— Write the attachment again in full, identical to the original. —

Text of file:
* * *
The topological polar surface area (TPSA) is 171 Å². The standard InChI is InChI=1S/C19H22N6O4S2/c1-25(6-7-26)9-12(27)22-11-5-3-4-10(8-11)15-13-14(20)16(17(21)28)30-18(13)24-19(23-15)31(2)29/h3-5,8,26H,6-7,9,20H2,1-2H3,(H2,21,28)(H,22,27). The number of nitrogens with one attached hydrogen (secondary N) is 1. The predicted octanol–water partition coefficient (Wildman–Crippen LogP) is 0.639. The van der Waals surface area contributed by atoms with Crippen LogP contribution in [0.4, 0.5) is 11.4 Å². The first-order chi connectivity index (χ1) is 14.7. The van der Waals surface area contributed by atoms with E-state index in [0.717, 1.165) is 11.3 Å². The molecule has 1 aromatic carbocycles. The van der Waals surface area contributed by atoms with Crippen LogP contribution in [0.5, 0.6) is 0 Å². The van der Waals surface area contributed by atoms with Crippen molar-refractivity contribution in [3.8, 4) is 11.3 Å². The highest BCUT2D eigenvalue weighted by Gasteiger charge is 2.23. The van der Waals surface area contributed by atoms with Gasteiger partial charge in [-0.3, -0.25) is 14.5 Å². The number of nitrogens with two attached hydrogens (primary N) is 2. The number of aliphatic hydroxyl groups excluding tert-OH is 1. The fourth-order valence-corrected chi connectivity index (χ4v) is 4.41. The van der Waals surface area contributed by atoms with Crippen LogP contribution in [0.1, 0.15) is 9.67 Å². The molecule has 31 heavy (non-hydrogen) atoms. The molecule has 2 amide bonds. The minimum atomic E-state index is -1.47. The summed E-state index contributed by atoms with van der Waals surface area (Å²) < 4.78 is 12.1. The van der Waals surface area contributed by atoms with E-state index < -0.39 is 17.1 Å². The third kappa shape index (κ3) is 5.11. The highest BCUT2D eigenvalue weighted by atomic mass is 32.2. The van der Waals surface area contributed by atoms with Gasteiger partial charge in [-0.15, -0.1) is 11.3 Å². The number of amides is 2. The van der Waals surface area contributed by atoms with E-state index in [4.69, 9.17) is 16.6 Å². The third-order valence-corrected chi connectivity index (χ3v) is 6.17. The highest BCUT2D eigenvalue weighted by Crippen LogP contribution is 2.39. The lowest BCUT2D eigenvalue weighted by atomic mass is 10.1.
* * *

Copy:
The topological polar surface area (TPSA) is 171 Å². The standard InChI is InChI=1S/C19H22N6O4S2/c1-25(6-7-26)9-12(27)22-11-5-3-4-10(8-11)15-13-14(20)16(17(21)28)30-18(13)24-19(23-15)31(2)29/h3-5,8,26H,6-7,9,20H2,1-2H3,(H2,21,28)(H,22,27). The number of nitrogens with one attached hydrogen (secondary N) is 1. The predicted octanol–water partition coefficient (Wildman–Crippen LogP) is 0.639. The van der Waals surface area contributed by atoms with Crippen LogP contribution in [0.4, 0.5) is 11.4 Å². The first-order chi connectivity index (χ1) is 14.7. The van der Waals surface area contributed by atoms with E-state index in [0.717, 1.165) is 11.3 Å². The molecule has 1 aromatic carbocycles. The van der Waals surface area contributed by atoms with Crippen LogP contribution in [0.5, 0.6) is 0 Å². The van der Waals surface area contributed by atoms with Crippen molar-refractivity contribution in [3.8, 4) is 11.3 Å². The highest BCUT2D eigenvalue weighted by Gasteiger charge is 2.23. The van der Waals surface area contributed by atoms with Gasteiger partial charge in [-0.3, -0.25) is 14.5 Å². The number of nitrogens with two attached hydrogens (primary N) is 2. The number of aliphatic hydroxyl groups excluding tert-OH is 1. The fourth-order valence-corrected chi connectivity index (χ4v) is 4.41. The van der Waals surface area contributed by atoms with Crippen LogP contribution in [0.1, 0.15) is 9.67 Å². The molecule has 31 heavy (non-hydrogen) atoms. The molecule has 2 amide bonds. The minimum atomic E-state index is -1.47. The summed E-state index contributed by atoms with van der Waals surface area (Å²) < 4.78 is 12.1. The van der Waals surface area contributed by atoms with E-state index < -0.39 is 17.1 Å². The third kappa shape index (κ3) is 5.11. The highest BCUT2D eigenvalue weighted by atomic mass is 32.2. The van der Waals surface area contributed by atoms with Gasteiger partial charge in [-0.15, -0.1) is 11.3 Å². The number of amides is 2. The van der Waals surface area contributed by atoms with E-state index in [4.69, 9.17) is 16.6 Å². The third-order valence-corrected chi connectivity index (χ3v) is 6.17. The highest BCUT2D eigenvalue weighted by Crippen LogP contribution is 2.39. The lowest BCUT2D eigenvalue weighted by atomic mass is 10.1.